If you are trying to select text to create highlights or citations, remember that you must now click or tap on the first word, and then click or tap on the last word.
One moment ...
Default project is now your active project.
Project items

Items saved from this article

This article has been saved
Highlights (0)
Some of your highlights are legacy items.

Highlights saved before July 30, 2012 will not be displayed on their respective source pages.

You can easily re-create the highlights by opening the book page or article, selecting the text, and clicking “Highlight.”

Citations (0)
Some of your citations are legacy items.

Any citation created before July 30, 2012 will labeled as a “Cited page.” New citations will be saved as cited passages, pages or articles.

We also added the ability to view new citations from your projects or the book or article where you created them.

Notes (0)
Bookmarks (0)

You have no saved items from this article

Project items include:
  • Saved book/article
  • Highlights
  • Quotes/citations
  • Notes
  • Bookmarks
Notes
Cite this article

Cited article

Style
Citations are available only to our active members.
Buy instant access to cite pages or passages in MLA, APA and Chicago citation styles.

(Einhorn, 1992, p. 25)

(Einhorn 25)

1. Lois J. Einhorn, Abraham Lincoln, the Orator: Penetrating the Lincoln Legend (Westport, CT: Greenwood Press, 1992), 25, http://www.questia.com/read/27419298.

Cited article

Nuclear Proliferation in South Asia: U.S. Policy Challenges
Settings

Settings

Typeface
Text size Smaller Larger Reset View mode
Search within

Search within this article

Look up

Look up a word

  • Dictionary
  • Thesaurus
Please submit a word or phrase above.
Print this page

Print this page

Why can't I print more than one page at a time?

Help
Full screen

matching results for page

    Questia reader help

    How to highlight and cite specific passages

    1. Click or tap the first word you want to select.
    2. Click or tap the last word you want to select, and you’ll see everything in between get selected.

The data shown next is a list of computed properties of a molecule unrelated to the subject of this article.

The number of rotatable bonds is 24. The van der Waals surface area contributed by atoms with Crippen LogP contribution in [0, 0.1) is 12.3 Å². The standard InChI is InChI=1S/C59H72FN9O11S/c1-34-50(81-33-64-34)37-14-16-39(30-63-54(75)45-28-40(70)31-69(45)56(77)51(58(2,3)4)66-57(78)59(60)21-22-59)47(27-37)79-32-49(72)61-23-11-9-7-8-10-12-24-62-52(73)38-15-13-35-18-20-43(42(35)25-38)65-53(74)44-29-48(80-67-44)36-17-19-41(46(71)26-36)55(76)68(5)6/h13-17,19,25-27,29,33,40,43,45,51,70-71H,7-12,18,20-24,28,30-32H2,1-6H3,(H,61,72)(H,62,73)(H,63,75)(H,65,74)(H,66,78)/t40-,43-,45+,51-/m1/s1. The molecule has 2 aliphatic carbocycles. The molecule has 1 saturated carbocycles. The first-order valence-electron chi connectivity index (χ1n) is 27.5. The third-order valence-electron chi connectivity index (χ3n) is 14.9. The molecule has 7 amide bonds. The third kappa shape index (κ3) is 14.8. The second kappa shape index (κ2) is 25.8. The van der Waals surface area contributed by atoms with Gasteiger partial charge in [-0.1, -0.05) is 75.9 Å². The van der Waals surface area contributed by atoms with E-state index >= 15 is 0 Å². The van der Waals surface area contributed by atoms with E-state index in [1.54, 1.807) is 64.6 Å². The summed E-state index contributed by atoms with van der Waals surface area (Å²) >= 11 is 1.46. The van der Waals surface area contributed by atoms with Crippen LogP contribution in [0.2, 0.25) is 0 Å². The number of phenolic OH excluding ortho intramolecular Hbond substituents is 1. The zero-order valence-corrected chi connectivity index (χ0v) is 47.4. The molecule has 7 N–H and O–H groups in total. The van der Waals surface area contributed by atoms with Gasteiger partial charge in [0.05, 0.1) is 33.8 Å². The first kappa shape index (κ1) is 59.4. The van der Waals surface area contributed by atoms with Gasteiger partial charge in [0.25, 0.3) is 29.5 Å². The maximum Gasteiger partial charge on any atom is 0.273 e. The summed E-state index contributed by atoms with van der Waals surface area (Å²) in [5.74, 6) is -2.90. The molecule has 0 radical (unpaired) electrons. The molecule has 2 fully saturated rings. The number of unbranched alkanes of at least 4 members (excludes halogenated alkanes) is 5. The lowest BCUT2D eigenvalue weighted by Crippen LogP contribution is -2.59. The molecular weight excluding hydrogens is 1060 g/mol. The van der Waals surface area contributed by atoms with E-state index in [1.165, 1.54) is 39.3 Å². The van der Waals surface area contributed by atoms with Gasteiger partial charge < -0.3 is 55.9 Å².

3. You’ll then get a menu of options like creating a highlight or a citation from that passage of text.

    OK, got it!

    Cited passage

    Style
    Citations are available only to our active members.
    Buy instant access to cite pages or passages in MLA, APA and Chicago citation styles.

    "Portraying himself as an honest, ordinary person helped Lincoln identify with his audiences." (Einhorn, 1992, p. 25).

    "Portraying himself as an honest, ordinary person helped Lincoln identify with his audiences." (Einhorn 25)

    "Portraying himself as an honest, ordinary person helped Lincoln identify with his audiences."1

    1. Lois J. Einhorn, Abraham Lincoln, the Orator: Penetrating the Lincoln Legend (Westport, CT: Greenwood Press, 1992), 25, http://www.questia.com/read/27419298.

    Cited passage

    Thanks for trying Questia!

    Please continue trying out our research tools, but please note, full functionality is available only to our active members.

    Your work will be lost once you leave this Web page.

    Buy instant access to save your work.

    Already a member? Log in now.

    Author Advanced search

    Oops!

    An unknown error has occurred. Please click the button below to reload the page. If the problem persists, please try again in a little while.